The reality is that the rated speaker power isn’t something that really comes up in real-world usage very often. It is important to note that amplifiers don’t push power to the speakers, the speakers pull (or request) power from the amp. When you turn up the volume, you are essentially telling the speakers to ask for more power. As long as the speakers don’t request either more than they can handle, or more than the amplifier has, you’ll be fine.

Editor’s Note: Each speaker manufacturer chooses how they report these power numbers. There is general consensus on what each invidual metric means, but no real incentive to use one power rating metric over another. This just adds to the confusion. You often can’t compare one power rating from one manufacturer to another because they aren’t reporting the same numbers in the same ways. It’s infuriating and one of the reasons we wish this metric would be stricken from all specifications sheets.

So Less Power?

Not exactly. Here is where moar power is gooder. If you choose a very underpowered amplifier and start to increase distance or play at louder volumes, you will clip your amp. Clipping occurs when your speakers demand more power or output than your amplifier can deliver. Clipping will cause audible distortion and can potentially damage your speakers. To avoid amplifier clipping, you either need to reduce your volume or choose a more powerful amplifier. 

In real-world terms, this means that I could very safely run my 180-watt max input speakers with a 300-watt amplifier because in no scenario would I be want to run my speakers at a volume that would damage them. It would simply be too loud to tolerate. It also means that I could safely run my speakers with a 10-watt amp and not harm them (as long as I didn’t play them very loud and I sat very close). But, if given a choice, I would always choose more rather than less powerful amplifier. 

“I can avoid math you say?”

In Plain English

The speaker power handling rating (or whatever they call it) does tell you something generally. It tells you how much power your speakers can take before they start to risk damage. The problem is that you have no way of knowing (without measurement equipment or math and some assumptions) how much power your speakers are actually getting. You can’t look at your AV receiver’s or external amplifier’s rated power and compare that to what the speaker can handle. Your distance from the speaker and volume level determines how much power your speaker requests. So, what do you do with that number? Not a lot. While that might not be a satisfying answer, it is true. Sorry.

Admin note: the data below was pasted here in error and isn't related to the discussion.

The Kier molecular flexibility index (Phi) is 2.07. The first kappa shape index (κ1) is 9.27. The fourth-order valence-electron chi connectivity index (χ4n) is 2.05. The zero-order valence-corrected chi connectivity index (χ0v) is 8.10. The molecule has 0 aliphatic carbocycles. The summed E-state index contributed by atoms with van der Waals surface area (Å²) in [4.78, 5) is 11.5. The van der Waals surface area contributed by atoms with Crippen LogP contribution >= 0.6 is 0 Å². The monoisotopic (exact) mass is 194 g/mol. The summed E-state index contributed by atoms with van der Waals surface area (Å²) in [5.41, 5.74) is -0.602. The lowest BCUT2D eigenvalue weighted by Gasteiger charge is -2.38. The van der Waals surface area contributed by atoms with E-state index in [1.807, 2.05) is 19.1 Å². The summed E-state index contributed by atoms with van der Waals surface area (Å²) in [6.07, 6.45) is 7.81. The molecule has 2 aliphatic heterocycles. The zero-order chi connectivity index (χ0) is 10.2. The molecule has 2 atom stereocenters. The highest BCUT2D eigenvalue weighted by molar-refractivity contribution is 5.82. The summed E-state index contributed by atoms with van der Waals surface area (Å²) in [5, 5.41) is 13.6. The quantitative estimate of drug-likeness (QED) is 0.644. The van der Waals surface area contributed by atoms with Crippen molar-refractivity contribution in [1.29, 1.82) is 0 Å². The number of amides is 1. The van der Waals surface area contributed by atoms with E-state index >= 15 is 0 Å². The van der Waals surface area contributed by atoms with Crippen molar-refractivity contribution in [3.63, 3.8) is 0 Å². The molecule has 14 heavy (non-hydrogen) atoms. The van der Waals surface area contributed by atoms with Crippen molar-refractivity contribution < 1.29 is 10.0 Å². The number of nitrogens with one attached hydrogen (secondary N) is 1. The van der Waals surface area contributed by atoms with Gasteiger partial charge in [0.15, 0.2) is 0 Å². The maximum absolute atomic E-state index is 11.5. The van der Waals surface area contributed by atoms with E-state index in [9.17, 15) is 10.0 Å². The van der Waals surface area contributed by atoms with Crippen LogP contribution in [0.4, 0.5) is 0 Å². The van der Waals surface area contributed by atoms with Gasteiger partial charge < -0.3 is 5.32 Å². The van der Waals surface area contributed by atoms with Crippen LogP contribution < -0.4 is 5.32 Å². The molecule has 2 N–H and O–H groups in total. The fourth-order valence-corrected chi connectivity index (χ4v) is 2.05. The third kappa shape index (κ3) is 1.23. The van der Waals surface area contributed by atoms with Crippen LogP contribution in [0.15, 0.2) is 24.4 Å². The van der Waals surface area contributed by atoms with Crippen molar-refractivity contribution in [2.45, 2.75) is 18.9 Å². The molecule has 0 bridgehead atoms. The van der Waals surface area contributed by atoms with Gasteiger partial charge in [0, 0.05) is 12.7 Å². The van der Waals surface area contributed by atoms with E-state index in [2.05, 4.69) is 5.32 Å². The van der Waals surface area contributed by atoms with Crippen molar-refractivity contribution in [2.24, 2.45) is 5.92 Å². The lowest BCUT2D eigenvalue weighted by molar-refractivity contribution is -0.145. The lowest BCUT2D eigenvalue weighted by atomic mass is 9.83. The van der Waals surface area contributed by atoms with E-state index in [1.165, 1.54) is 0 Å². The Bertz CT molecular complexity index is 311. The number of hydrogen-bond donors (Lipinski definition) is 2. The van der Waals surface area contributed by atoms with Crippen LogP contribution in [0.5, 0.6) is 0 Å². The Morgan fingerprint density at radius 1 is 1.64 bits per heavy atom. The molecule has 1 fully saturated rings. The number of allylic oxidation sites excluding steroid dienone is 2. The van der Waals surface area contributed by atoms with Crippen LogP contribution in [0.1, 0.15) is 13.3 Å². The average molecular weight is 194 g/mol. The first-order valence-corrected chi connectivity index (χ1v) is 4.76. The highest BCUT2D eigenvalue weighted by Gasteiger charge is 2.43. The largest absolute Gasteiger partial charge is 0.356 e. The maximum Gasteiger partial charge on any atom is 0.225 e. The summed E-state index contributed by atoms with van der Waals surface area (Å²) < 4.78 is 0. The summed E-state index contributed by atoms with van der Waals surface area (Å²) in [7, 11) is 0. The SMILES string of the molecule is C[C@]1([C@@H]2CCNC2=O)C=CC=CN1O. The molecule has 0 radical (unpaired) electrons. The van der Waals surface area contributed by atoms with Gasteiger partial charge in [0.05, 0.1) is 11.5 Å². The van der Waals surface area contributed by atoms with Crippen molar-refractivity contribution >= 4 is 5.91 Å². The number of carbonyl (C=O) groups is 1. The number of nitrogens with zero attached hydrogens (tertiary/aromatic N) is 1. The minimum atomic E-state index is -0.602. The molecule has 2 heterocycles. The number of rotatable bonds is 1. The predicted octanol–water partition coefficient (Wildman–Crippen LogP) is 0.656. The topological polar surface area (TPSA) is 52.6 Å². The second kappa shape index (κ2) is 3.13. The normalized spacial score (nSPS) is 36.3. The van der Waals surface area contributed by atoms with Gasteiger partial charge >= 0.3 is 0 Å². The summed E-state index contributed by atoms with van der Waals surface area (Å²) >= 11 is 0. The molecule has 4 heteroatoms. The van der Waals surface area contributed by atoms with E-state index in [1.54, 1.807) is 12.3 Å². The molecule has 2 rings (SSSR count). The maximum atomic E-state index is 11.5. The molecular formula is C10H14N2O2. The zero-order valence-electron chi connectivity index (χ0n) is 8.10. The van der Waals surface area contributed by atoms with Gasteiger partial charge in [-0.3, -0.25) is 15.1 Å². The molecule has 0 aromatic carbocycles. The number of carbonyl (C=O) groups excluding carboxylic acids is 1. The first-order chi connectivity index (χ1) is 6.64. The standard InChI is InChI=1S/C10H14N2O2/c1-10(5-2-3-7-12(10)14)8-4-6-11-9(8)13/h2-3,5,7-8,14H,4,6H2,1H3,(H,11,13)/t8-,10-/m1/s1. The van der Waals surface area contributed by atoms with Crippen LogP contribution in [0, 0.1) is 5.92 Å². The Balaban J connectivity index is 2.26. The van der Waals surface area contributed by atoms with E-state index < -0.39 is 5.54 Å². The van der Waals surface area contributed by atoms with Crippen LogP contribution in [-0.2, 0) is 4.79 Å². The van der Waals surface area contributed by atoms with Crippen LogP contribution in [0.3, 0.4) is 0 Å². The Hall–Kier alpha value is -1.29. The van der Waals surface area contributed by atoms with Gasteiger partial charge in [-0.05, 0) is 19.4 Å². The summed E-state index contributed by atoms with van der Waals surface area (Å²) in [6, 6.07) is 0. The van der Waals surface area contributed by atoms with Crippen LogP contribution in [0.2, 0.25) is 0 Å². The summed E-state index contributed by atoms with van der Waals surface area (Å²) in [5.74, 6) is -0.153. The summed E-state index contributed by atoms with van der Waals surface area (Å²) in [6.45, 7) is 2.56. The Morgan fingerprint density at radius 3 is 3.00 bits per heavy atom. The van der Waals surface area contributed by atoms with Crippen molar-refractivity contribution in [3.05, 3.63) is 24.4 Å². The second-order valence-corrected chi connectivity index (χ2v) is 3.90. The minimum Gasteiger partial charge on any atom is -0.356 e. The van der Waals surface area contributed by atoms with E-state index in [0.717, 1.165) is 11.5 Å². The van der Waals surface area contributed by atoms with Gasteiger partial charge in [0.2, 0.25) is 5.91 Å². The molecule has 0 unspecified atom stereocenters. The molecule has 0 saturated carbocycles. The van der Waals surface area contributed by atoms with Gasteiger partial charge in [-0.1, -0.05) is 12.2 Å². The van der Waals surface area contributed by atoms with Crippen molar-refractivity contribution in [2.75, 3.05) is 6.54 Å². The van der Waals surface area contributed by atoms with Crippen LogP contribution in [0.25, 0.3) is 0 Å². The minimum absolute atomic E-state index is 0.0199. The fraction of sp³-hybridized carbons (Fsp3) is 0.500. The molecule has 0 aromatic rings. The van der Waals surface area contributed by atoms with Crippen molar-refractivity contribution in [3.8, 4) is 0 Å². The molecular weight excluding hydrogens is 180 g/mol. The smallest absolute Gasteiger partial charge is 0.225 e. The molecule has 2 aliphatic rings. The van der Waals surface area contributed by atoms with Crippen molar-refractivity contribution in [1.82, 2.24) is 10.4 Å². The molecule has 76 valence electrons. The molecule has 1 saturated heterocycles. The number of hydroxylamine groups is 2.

Our Take 

Being an audio enthusiast can be a confusing hobby, but it doesn’t need to be. Once you understand the basics of the hobby, you realize that a lot of the numbers they put on equipment don’t translate to real-world performance. Rated speaker power is a prime example. It’s a number that technically means something, but it isn’t something that you need to worry about. Continue to learn, find articles, podcasts, or forums that push a common-sense approach, and if you don’t understand, don’t be afraid to ask. Most of all, be skeptical of the salesperson that tells you that you NEED super expensive amplification to get the most out of your system. I think we have proven that is just not the case. 

1 Comment on All Your Questions about Speaker Rated Power Answered!

  1. Francis King

    This article has been very informative as I am building my own 91dB speakers. I am also having an 11 Watt tube amplifier built. My concern has been the output power of my amplifier, will it supply adequate power? After reading this short but precise article quashed that concern. Although a new question arose; how does Ohm’s Law factor in? Some tube amplifiers have output connections for 4 – 8 – 16 Ohms!

Leave a Comment

Your email address will not be published. Required fields are marked *